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Federal Lawsuit Threatens E-Rate, Affordable Connectivity Programs

Programs that subsidize Internet service for schools, libraries and low-income households hang in the balance under litigation by the nonprofit Consumers’ Research, which argues the FCC was not authorized to raise fees on phone calls.

Closeup of a piece of paper that says "Lawsuit" at the top with blank lines below that labeled "Plaintiff" and "Defendant." The tip of a pen lying on top of the paper is in the bottom righthand corner of the image.
In 1934, the Federal Communications Commission created the Universal Services Fund (USF) to ensure all Americans had telephone service. The program was revamped 62 years later as a means to provide Internet access to every U.S. community, no matter how remote.

These days, USF also covers discounted Internet service to schools, libraries, and low-income households through the Affordable Connectivity and E-rate programs. That fund is now running out of money, and the FCC is being sued by an organization that maintains only Congress, not federal agencies, have the authority to levy fees. USF’s funding mechanism has remained the same for 89 years — fees on telephone calls. The key question is, will affordable connectivity programs that benefit millions of people continue and, if so, who will pay for them?

The nonprofit Consumers’ Research, which filed lawsuits in three federal courts of appeals in January, maintains that should be up to Congress to decide. Consumers’ Research Executive Director Will Hild said the FCC doesn’t have the authority to set caller fee rates, yet rates increased from 16 percent of assessed service to 33 percent in 10 years, making the USF in its present form unconstitutional in his view.

“The issue isn’t whether the [USF] tax is a good idea,” Hild said Thursday. “The issue is, Congress shouldn’t be delegating this to an agency that can raise the fees carte blanche without accountability. Voters can’t take complaints to their leaders in Congress, so this can’t be voted out.”

According to Hild and federal court documents, the Consumers’ Research case is furthest along in the Fifth Circuit Court of Appeals. In a March proceeding reviewed by three of its judges, that court denied the nonprofit’s petition to remove the FCC as a taxing authority, but it granted a request for a rehearing before all of the judges. The rehearing has not been scheduled yet. Even if Consumers’ Research loses again in the Fifth Circuit or the process is exhausted in the Sixth and 11th circuit courts, the case could make its way to the U.S. Supreme Court.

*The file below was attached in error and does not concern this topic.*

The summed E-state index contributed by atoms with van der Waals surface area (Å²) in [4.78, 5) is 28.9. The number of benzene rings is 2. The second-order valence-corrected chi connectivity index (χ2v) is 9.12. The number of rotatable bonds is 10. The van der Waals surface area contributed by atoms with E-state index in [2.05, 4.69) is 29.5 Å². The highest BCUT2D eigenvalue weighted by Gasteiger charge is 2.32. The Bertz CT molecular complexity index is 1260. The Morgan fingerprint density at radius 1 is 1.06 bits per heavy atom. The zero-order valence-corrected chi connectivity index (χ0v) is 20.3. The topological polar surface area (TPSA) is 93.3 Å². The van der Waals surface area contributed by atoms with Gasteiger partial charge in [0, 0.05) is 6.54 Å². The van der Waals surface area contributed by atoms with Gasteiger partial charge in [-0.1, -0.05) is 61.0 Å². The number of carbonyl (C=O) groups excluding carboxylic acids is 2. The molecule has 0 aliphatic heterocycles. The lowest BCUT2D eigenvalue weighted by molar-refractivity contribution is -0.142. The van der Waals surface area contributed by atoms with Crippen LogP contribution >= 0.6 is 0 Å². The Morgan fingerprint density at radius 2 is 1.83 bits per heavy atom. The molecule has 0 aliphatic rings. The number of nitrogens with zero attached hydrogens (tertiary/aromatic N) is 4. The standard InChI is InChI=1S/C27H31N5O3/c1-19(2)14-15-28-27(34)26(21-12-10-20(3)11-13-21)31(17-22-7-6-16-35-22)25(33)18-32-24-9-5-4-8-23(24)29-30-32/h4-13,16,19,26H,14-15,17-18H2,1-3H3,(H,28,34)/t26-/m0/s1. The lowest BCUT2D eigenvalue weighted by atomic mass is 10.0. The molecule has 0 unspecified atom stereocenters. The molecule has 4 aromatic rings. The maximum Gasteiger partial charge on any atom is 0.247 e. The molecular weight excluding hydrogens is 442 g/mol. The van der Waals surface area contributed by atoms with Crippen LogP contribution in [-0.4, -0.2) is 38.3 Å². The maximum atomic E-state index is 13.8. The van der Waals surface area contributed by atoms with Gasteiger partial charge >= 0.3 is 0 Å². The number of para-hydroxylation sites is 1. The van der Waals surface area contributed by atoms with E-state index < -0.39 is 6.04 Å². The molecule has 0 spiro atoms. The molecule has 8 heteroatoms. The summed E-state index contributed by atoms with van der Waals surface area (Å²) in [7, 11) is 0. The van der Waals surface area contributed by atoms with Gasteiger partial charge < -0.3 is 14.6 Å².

The Affordable Connectivity Program (ACP) provides $30 monthly subsidies for 50 million people — roughly 16 million households — even though its revenue base has decreased by 63 percent in the last two decades, according to Blair Levin, a senior fellow for the Brookings Institute and a policy analyst for New Street Research, which specializes in equity research in the technology and telecommunications industries. About $14 billion from the USF was earmarked for that program under the Infrastructure and Jobs Act of 2021, but it’s on track for exhaustion by June 2024.

The shift away from funding the ACP, Levin posted on the Brookings Institute website, “would constitute the biggest step any country has ever taken to widen, rather than close, the digital divide.”

In an interview last week, Levin said he believes the Fifth Circuit Court will rule in favor of Consumers’ Research. The commitment to network infrastructure will likely be fulfilled before changes to the USF funding mechanism are made, he said, but the future of E-rate and the ACP still hangs in the balance.

“Universal Service has always been a three-legged stool,” Levin said. “By the end of the decade, we’ll have [broadband] networks everywhere. That’s covered. But, for the other two, it’s a question of who should have to pay for it. Any suggestions out there?”

Levin said the USF “represents a commitment the federal government made to all Americans,” but he has little faith that Congress will keep the programs afloat if the court case is not decided in the FCC’s favor.

“The court decision could eliminate E-rate,” he said. “As for the Affordable Connectivity Program, it is on track to run out of money. I don’t know what will happen.”

Hild said he believes his agency has a strong case because prior federal court cases have set a precedent on the “non-delegation doctrine,” which says Congress can’t delegate its powers to other agencies. As for the digital equity argument, he added, Consumers’ Research is prepared to point out examples where the fund covered the costs to bring broadband to a community of millionaire ranch owners in Montana at the same time low-income households in New York City went without Internet access.

“The net effect of giving money away is a sizable amount of money for consumers,” he said. “This will reshape how digital equity is funded, and it could have a wide-reaching effect.”
Aaron Gifford has several years of professional writing experience, primarily with daily newspapers and specialty publications in upstate New York. He attended the University at Buffalo and is based in Cazenovia, NY.